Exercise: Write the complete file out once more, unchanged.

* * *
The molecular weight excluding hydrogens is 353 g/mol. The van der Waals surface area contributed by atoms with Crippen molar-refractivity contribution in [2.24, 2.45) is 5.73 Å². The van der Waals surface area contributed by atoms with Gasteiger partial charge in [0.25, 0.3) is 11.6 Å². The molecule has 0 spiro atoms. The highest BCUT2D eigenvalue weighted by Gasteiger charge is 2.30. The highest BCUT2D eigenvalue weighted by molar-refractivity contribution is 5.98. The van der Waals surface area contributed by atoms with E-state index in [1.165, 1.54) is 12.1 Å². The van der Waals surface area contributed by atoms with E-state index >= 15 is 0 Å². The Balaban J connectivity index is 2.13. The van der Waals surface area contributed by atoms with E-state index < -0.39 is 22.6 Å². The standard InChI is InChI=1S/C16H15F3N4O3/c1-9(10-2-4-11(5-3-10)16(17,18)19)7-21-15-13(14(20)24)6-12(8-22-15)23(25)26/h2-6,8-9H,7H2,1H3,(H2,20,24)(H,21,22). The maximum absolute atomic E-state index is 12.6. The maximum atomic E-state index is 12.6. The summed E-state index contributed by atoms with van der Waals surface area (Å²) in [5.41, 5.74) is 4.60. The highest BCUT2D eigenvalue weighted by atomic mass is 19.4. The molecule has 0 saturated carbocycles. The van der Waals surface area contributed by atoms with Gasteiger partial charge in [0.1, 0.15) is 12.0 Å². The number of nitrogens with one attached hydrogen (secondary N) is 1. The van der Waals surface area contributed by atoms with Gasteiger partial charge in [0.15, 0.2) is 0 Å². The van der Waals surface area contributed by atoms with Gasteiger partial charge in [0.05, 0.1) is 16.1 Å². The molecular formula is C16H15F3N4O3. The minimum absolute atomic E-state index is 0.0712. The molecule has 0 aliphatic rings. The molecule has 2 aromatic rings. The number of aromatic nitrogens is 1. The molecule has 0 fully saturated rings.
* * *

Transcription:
The molecular weight excluding hydrogens is 353 g/mol. The van der Waals surface area contributed by atoms with Crippen molar-refractivity contribution in [2.24, 2.45) is 5.73 Å². The van der Waals surface area contributed by atoms with Gasteiger partial charge in [0.25, 0.3) is 11.6 Å². The molecule has 0 spiro atoms. The highest BCUT2D eigenvalue weighted by Gasteiger charge is 2.30. The highest BCUT2D eigenvalue weighted by molar-refractivity contribution is 5.98. The van der Waals surface area contributed by atoms with E-state index in [1.165, 1.54) is 12.1 Å². The van der Waals surface area contributed by atoms with E-state index >= 15 is 0 Å². The Balaban J connectivity index is 2.13. The van der Waals surface area contributed by atoms with E-state index < -0.39 is 22.6 Å². The standard InChI is InChI=1S/C16H15F3N4O3/c1-9(10-2-4-11(5-3-10)16(17,18)19)7-21-15-13(14(20)24)6-12(8-22-15)23(25)26/h2-6,8-9H,7H2,1H3,(H2,20,24)(H,21,22). The maximum absolute atomic E-state index is 12.6. The maximum atomic E-state index is 12.6. The summed E-state index contributed by atoms with van der Waals surface area (Å²) in [5.41, 5.74) is 4.60. The highest BCUT2D eigenvalue weighted by atomic mass is 19.4. The molecule has 0 saturated carbocycles. The van der Waals surface area contributed by atoms with Gasteiger partial charge in [0.1, 0.15) is 12.0 Å². The number of nitrogens with one attached hydrogen (secondary N) is 1. The van der Waals surface area contributed by atoms with Gasteiger partial charge in [0.15, 0.2) is 0 Å². The van der Waals surface area contributed by atoms with Gasteiger partial charge in [0.05, 0.1) is 16.1 Å². The molecular formula is C16H15F3N4O3. The minimum absolute atomic E-state index is 0.0712. The molecule has 0 aliphatic rings. The molecule has 2 aromatic rings. The number of aromatic nitrogens is 1. The molecule has 0 fully saturated rings.